All in all, more of a 'French' record than an Algerian one, but none the worse for...
John Armstrong 2003-04-04
One of the problems for non-Arabic speakers with Arabic music is that after a while it all begins to sound a little - well, the same. Young Algerian chanteuse Saoud Massi neatly eschews the difficulty on this, her second album, with as fine a mixture of moods, textures, arrangements and styles as one could ever wish for. The overall approach is Franco-Arabic chanson. 'Ya Kelbi' has the flavour of vintage Judy Collins with its affecting string quartet sound behind acoustic guitar and understated North African darbouka drum, whilst 'Passe le Temps' and 'Le Bien et le Ma' are moving ballads that could just as easily have come from the pen of Georges Brassens or Serge Gainsbourg.
The French and Algerian predilection for flamenco is well-served by two very different compositions. 'Ech Edani' isa rousing flamenco-rumba along the lines of 'Alabina' (this reviewer can vouch for its effectiveness on the dancefloor, having played it twice to a latin dance crowd to much acclaim).'Houria' isa more reflective piece along the lines of a traditional Cadiz buleria or tangos.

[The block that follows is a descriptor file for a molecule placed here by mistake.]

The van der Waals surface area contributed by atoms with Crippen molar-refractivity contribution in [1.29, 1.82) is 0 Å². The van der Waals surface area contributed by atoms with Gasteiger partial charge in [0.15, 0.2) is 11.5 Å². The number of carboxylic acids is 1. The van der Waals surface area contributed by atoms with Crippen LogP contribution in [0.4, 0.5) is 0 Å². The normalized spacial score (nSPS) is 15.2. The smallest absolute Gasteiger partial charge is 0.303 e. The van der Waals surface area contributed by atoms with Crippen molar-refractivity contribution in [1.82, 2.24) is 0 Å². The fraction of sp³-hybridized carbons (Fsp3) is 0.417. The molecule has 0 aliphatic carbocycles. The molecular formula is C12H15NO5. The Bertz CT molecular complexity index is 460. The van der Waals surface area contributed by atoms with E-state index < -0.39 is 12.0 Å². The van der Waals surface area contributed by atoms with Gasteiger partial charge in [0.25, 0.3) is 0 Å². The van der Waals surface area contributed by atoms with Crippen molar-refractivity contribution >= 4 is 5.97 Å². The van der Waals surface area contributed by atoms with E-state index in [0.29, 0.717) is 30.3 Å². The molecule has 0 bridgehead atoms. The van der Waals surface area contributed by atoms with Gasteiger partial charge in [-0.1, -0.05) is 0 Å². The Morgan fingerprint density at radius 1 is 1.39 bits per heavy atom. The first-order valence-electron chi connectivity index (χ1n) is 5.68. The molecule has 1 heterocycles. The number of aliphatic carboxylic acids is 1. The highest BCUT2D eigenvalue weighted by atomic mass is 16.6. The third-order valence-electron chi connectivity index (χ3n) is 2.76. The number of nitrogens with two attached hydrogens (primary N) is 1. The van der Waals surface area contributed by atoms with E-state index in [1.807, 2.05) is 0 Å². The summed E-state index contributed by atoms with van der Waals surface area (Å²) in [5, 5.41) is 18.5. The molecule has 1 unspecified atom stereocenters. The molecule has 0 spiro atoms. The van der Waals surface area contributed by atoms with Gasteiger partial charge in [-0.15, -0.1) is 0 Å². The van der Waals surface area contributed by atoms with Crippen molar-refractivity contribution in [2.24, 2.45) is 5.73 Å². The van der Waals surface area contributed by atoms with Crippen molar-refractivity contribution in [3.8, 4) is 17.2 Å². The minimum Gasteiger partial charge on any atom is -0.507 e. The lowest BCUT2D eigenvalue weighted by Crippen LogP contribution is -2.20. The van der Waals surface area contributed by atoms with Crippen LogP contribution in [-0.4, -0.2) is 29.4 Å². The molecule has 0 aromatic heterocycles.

Yet another tune that makes this album unmistakably Parisian is the Congolese soukous-flavoured 'Yawlidi'.This is by no means the first time the Paris scene has made the Afro-Caribbean-Algerian connection (there was even a band in the 80s called 'Zouk-Rai'). However it's done with so much taste andu se of vocal hooklines - including the sudden appearance towards the end of what sounds like a Lingala 'animateur' -it actually soundstotally fresh.
'Ghir Enta' brings us deep into oud territory, only to shift seamlessly into an introspective tango-waltz. Again with the lovely string-quartet flavours and a darkness that reminds one of Monsieur Chanson-Noir himself, Paolo Monte. 'Thegri' has fine acoustic guitar accompanying Arabic flute, played almost like an old-fashioned slide-flute. And of course, every album has to have the natural radio-friendly track. In Souad's case, this is the opener, 'Deb', a unique song that needs to be heard rather than described
All in all, more of a "French" record than an Algerian one, but none the worse for that.In fact, much the better for it,bearing in mind the comparative freedomParis' melting-pot style gives to a young singer whom we'll be hearing much more of in the future.